Dr Andrew Warnes

Dr Andrew Warnes

Reader in American Studies

+44(0) 113 343 4743

Summary: Modern American literature and culture; African American literature and culture; food studies; everyday and material studies.

Overview

I have published several books and articles on the literature of the United States, and these works focus on Raymond Carver, Stanley Elkin, Richard Ford, Zora Neale Hurston, Toni Morrison, Henry David Thoreau and Richard Wright among many other canonical figures. In these writings I often dwell on the role of food and indeed of hunger in such literature, while my monograph Savage Barbecue (2008) chronicles barbecue's imperial etymology. I have also published on Black Atlantic influences on British rock music and British rap. My most recent monograph, the literary study American Tantalus (2014), relates commodity fetishism to other forms of elusive desire in US culture. I am always happy to consider PhD applications in any of these areas.

I am currently pursuing two collaborative ventures:

Sadler Seminar 15-6: FLOW: SUPERMARKETS AND THE MOVEMENT OF FOODS AND PEOPLE. This interdisciplinary seminar series considers the supermarket, a commercial form at once dominant and overlooked. Our programme reaches across the disciplines, bringing historians and literary critics into conversation with nutritionists, social scientists and psychologists, and it will culminate with a public reading from a major novelist who has also sought to pause and consider the flow of goods and people through such commercial "non-space." Within this interdisciplinary programme, my own focus remains on US literature, and specifically on those US writers, from Randall Jarrell to Toni Cade Bambara, who lived through the supermarket's initial rise to ubiquity. For more information about our project, please click here.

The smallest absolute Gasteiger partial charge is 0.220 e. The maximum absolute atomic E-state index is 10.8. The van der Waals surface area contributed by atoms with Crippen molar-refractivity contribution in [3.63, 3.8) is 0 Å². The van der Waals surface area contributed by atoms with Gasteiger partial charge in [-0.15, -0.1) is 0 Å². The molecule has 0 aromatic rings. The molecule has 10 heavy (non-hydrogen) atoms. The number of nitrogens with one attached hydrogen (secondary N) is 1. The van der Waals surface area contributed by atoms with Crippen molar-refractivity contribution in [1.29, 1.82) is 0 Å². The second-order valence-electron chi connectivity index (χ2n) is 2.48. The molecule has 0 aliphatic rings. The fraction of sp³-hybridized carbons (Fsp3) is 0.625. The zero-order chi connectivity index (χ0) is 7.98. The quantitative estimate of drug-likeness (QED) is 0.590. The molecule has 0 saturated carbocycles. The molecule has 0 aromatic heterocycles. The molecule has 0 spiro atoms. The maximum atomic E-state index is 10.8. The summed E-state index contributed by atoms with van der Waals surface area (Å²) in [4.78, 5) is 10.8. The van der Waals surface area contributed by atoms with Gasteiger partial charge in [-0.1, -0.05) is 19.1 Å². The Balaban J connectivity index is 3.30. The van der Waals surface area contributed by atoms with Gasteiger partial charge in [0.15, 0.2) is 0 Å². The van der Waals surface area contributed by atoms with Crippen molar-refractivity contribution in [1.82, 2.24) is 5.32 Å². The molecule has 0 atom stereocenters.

OLUWALE NOW. I also work closely with the David Oluwale Memorial Association, planning projects through which the city and the university can together honour the life of Oluwale and heed the lessons of his death. DOMA's website describes Oluwale's long ordeal in full detail and provides information about its memorial garden. Such memories, we believe, have a powerful role to play in ongoing debates over race, mental health, homelessness and the treatment of immigrants and refugees. On February 26 Max Farrar of DOMA and I will welcome Caryl Phillips and Gary Younge to the university for a public discussion of these issues. I will provide further information about this event in due course.

Within the School, I am the Joint Honours Coordinator for the School of English, and as such I welcome questions on academic and pastoral matters from our JH students; please feel free to email me at a.warnes@leeds.ac.uk. Since my appointment in 2003 I have also remained active in the field of Widening Participation, and as part of this continuing work I would be pleased to hear from any local or not-so-local schools.